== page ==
Need help organizing your cabinets, I’m an email/call away.   

What to do with childhood memorabilia?

A college friend called me one night when she was visiting her parents. She was sorting through her childhood memorabilia as her parents were downsized before they moved into a much smaller home out of state. All of her and her siblings’ memorabilia was stored in the basement or in their childhood bedrooms, even though the children hadn’t lived in their parents’ home in 20+ years.

Once her parents made the decision to put the house on the market, they had to consider what they could take to their new and much smaller home. Taking the children’s memorabilia was not an option. The parents generously offered to pay for a storage unit for up to a year so each child could deal with their memorabilia on their own time. After that one year, the cost of the storage unit would be transferred over to the kids if they haven’t dealt with the stuff by then. My friend decided that was a waste of money and decided to pull the band aid off. She flew in to sort through her own stuff immediately so that her parents wouldn’t have to deal with packing and moving it to a storage unit.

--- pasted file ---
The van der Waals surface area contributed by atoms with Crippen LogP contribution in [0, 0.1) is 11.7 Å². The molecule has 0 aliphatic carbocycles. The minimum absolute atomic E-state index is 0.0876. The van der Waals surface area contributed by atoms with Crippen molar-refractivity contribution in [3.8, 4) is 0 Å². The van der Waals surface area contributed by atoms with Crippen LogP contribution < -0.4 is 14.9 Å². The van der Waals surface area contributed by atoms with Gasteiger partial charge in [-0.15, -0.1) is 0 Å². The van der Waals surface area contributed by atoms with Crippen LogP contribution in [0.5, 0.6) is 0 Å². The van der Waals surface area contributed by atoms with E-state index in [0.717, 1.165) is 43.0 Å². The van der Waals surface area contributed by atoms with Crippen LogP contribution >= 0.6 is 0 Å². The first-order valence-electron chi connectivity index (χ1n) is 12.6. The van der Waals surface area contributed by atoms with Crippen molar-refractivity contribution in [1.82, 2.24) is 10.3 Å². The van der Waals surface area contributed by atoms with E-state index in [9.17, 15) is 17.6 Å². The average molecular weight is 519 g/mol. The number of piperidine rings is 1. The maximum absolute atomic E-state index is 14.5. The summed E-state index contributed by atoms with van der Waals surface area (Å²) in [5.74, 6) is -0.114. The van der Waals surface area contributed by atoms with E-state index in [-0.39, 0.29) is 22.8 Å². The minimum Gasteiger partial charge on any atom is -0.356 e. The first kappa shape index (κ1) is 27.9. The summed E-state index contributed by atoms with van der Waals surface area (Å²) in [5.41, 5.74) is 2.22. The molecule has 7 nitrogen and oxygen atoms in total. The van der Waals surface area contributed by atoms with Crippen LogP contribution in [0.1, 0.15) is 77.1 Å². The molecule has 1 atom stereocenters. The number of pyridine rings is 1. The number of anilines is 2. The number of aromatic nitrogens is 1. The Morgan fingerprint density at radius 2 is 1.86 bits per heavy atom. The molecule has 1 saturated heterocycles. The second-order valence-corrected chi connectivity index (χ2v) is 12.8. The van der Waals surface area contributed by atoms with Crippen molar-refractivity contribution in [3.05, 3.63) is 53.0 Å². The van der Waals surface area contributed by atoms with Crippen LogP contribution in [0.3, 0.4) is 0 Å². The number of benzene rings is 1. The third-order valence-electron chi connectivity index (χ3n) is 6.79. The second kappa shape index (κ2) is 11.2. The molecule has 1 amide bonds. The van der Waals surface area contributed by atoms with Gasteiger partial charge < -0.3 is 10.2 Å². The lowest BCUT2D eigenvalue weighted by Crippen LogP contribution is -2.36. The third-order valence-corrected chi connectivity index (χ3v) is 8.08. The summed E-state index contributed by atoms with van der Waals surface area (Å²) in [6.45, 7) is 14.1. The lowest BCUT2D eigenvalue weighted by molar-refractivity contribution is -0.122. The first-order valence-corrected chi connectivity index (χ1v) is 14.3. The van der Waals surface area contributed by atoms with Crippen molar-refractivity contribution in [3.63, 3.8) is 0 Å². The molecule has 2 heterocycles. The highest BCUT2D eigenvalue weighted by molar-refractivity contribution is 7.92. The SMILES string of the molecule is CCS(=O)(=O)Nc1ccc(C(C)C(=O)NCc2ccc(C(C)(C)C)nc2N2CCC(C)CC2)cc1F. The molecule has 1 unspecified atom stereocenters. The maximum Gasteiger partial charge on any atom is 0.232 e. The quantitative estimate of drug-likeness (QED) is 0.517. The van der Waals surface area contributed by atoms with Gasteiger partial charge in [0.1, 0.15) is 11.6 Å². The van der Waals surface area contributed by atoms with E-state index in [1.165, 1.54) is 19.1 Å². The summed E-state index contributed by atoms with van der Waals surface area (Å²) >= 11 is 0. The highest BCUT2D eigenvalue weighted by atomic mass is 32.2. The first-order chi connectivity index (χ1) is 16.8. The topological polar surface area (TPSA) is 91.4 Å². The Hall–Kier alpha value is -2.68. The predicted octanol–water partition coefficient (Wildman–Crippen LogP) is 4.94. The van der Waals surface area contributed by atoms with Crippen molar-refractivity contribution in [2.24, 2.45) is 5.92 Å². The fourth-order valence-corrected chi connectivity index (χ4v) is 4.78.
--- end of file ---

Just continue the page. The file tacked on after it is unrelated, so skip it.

I was proud of her for not wanting to go on the storage unit path. Once our stuff is out of sight, it is also out of mind and paying storage fees for things you don’t really want does not makes sense. Before choosing items to keep, she needs to think about where it will go in her condo. She also needs to think about the transportation cost to get it to her home. It was not an easy process for my friend yet dealing with it all now means she will not have to deal with it later. In choosing items to keep, focus on quality, not quantity.

A professional organizer can help to tackle your childhood memorabilia. You know how to reach me. 

Your home must be perfectly organized

Upon hearing what I do professionally, a common question I’m often asked is your home perfectly organized? In my home, I make it work for me and everything I have has a home.

When I run in races, I often get a new t-shirt or other swag. When it’s something I want to keep, something else goes. One in and one or two out helps to keep the balance in my home. 

People are surprised when I tell them that pretty much all my clients are organized. They may not be organized the way we see in magazines, or live in a picture perfectly organized space. But they know where important documents are when they need them. When they cannot find certain papers or they’re tired of seeing piles of papers in multiple rooms, then I get the call because they want to change that system. It can be overwhelming and even daunting to tackle papers by yourself. I can help change that.